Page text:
Mature Life Features

Cecil Scaglione, Editor

Carib Cuisine Tour Begins at Cruz Bay, St. John

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By Cathy Jacob Gaffney

Mature Life Features

I don’t travel to the Caribbean to eat the same fare I can get back in the States so forgive me if I sound a bit snobbish. Unfortunately, the immense popularity of St. John, the smallest and least-developed of the three U.S. Virgin Islands, which also includes St. Thomas and St. Croix, has made this vacation paradise a victim of its own success.

Case in point: Over the past few decades, the swelling throngs of honeymooners and sun worshipers who flock here during the December-to-April peak season have fueled a demand for menus ballyhooing  buffalo wings, jalapeno poppers and — gasp! — hamburgers

So what do we  dyed-in-the-tastebud foodies, who enjoy exploring  the culinary oases of down-home joints boasting true West Indies fare as well upscale venues home to aspiring young chefs making bold new statements of gastronomic Caribbean creativity, do?

We take strength from the good news that St. John still boasts a smattering of eateries from both sides of the spectrum. But it pays to know where to look.

Arguably, the oldest and most respected fine-dining spot on the island is the fusion-oriented Asolare, a romantic gem overlooking Cruz Bay. The view is spectacular at night and, as might be expected, reservations are a must. Executive Chef Jonathan Balak was busy in the kitchen knocking out globally-inspired versions and visions of the traditional Indian samosa during our visit. This is prepared with black beans, sautéed Honshimeji mushrooms and red-curry Spanish romesco sauce, all of which arrived at our table as easy on the eye as it was pleasing to the palette.

Asolare’s eight-item menu reflects Chef Jonathan’s emphasis on quality over quantity: “I’d rather have a few things and do them really, really well, than have a large menu any day.”

Hands-down the newest kid on the cutting-edge dining block is Cruz Bay’s La Plancha de Mar, a casual, airy den. A trio of young chefs and co-owners – Mike Prout, Jonathan Fritts and Jason Howard — prepares everything on a traditional Spanish-style flat-top grill and draws inspiration from the culinary traditions of both southern Spain and southern France. All of which explains the uncommon pairing of French-style moules fritte (mussels in saffron-fennel broth served with garlic-herb fries) on the same menu as a Spanish-flavored romesco-stuffed chicken and a dish called Deconstructed Paella (risotto served alongside a skewer of shellfish, chorizo sausage, and braised chicken in a paprika broth).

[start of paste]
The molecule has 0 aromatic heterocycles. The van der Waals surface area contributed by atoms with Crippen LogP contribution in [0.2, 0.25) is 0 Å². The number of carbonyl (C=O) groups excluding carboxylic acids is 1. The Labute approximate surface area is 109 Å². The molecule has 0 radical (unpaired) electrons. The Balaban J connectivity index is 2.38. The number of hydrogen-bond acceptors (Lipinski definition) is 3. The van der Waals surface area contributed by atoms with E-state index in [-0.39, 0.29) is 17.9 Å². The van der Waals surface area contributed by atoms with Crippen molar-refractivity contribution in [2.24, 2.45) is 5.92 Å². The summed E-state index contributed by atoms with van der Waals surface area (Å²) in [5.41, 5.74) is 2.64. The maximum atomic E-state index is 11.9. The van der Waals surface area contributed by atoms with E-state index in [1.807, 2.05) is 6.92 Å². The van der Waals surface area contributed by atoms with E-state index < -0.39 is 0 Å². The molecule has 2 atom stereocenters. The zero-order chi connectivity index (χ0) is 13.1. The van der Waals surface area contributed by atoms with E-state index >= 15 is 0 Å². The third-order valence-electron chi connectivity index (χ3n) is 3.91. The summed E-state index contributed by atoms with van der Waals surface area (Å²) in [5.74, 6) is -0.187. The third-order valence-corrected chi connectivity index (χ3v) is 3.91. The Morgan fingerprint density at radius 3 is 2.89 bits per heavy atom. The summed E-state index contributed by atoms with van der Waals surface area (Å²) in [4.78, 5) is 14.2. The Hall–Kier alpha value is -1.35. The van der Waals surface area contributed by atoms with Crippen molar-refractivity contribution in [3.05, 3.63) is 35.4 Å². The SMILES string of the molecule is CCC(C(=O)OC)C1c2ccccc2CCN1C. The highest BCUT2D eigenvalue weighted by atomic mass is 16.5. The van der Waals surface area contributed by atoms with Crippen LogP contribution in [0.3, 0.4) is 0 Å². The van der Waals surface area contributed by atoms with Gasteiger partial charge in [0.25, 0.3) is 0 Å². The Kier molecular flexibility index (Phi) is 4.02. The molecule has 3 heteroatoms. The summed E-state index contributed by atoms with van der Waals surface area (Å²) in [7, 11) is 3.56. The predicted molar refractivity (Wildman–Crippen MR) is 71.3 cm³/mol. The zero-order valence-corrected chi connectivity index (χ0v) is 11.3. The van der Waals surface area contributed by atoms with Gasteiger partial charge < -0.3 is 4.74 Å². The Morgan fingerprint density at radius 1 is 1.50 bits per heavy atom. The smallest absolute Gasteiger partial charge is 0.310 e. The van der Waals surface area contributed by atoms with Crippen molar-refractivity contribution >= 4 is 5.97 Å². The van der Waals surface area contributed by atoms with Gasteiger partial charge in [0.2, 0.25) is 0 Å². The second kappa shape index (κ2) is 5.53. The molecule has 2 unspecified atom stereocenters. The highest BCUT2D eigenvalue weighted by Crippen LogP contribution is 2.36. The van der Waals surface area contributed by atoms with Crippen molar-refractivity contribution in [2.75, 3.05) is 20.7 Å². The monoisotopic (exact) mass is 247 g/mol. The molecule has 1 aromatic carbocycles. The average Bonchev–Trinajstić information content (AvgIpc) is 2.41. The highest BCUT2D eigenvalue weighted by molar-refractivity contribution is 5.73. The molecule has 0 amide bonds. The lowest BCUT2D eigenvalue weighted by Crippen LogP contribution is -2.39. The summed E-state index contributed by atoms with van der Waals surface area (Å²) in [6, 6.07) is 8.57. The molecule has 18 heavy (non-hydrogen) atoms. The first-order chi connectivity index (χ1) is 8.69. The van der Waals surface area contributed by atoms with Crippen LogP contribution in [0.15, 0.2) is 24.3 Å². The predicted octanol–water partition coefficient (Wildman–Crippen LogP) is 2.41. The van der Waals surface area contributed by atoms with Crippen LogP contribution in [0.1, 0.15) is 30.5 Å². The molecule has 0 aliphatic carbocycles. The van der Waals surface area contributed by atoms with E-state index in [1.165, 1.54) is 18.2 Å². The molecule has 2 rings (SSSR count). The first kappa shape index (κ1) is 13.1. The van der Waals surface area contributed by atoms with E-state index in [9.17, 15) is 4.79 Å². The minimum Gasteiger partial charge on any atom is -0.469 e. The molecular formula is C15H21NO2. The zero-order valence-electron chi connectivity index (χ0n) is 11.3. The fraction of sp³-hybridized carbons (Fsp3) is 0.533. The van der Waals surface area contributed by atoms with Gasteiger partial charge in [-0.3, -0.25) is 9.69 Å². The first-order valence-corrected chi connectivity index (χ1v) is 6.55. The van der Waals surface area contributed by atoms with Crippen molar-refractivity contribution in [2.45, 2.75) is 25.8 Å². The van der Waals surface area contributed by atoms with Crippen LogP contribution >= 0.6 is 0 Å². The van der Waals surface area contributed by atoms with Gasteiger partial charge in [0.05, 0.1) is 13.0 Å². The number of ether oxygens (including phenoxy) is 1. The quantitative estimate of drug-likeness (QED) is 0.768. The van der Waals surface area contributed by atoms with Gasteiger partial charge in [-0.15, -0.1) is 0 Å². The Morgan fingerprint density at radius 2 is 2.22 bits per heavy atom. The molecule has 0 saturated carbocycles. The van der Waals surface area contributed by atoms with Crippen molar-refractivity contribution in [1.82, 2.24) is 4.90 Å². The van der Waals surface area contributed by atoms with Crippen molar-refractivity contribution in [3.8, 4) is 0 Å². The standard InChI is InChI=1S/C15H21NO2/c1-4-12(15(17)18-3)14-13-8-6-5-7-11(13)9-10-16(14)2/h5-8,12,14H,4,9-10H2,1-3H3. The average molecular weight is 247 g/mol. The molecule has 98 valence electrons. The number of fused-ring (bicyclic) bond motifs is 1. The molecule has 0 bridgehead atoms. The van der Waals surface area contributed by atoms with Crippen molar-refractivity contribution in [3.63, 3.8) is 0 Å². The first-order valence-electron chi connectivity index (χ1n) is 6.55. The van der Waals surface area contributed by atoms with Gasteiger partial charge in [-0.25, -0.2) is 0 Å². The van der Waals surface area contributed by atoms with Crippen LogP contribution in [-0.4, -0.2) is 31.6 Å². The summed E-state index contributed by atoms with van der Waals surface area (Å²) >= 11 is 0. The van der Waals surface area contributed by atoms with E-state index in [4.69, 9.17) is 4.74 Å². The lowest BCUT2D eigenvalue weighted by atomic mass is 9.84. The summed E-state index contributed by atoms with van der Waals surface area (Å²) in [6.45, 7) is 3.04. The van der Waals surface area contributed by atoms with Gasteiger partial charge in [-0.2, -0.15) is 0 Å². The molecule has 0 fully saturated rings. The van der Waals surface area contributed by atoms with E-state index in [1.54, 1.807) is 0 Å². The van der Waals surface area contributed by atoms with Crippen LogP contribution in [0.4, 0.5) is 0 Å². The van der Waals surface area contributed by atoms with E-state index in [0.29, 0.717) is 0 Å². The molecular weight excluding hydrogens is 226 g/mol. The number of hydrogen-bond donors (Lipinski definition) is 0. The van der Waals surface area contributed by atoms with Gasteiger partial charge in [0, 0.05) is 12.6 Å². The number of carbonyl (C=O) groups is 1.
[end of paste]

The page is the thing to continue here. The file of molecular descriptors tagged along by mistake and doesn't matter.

If the crab-claw-shaped pastry filled with parmesan-and-bleu-cheese mousse is on the menu, order it.

Another don’t-miss upscale spot is Coral Bay’s Sweet Plantains, which specializes nightly one of several rotating West Indies-style fusion cuisines, including French-Caribbean and Indo-Caribbean. The latter features a memorable cardamom-spiced tapioca dessert.

To enjoy bona-fide Caribbean flavors St. John’s inhabitants began creating at home more than a century ago requires a brief drive from Cruz Bay to Windy Level Restaurant. Owner Glycerus Hernan oversees a special board of time-honored family recipes handed down over the generations that include curried goat and Creole-stewed chicken (both served with rice and peas), oxtail, and a hearty side dish called Provisions — a mix of cassava, plantains, yuca and banana. Wednesday’s outdoor barbecue grill draws a colorful mix of local laborers and in-the-know visitors.

Tucked into the east end of St. John since 1979 is Vie’s Snack Shack, a roadside stop operated by 11th generation resident Violet “Vie” Mahabir. On the menu are traditional island staples like garlic friend chicken and johnnycake, a New Orleans-style beignet that replaces powdered sugar with syrup.

Back in Coral Bay is Sylvia’s New Clean Plate Kitchen. Bob Marley plays on the stereo while St. Lucia native-owner Julietta Messon and her Jamaican-born cook Sylvia Nicholas woo patrons with tried-and-true West Indies staples ranging from jerk pork with bammie (cassava bread) to fungi (okra hush puppies) and Jamaica’s national dish of fresh salt fish and ackee. Wash it all down with a drink called Brush, a blend of bananas, molasses, strawberry and cream.

 Mature Life Features, Copyright 2012                                                                                  


  Photos  by

James Gaffney


West Indies-style curried goat with bammie

                      Asolare’s samosa 



Written by Cecil Scaglione

April 14, 2012 at 9:19 am

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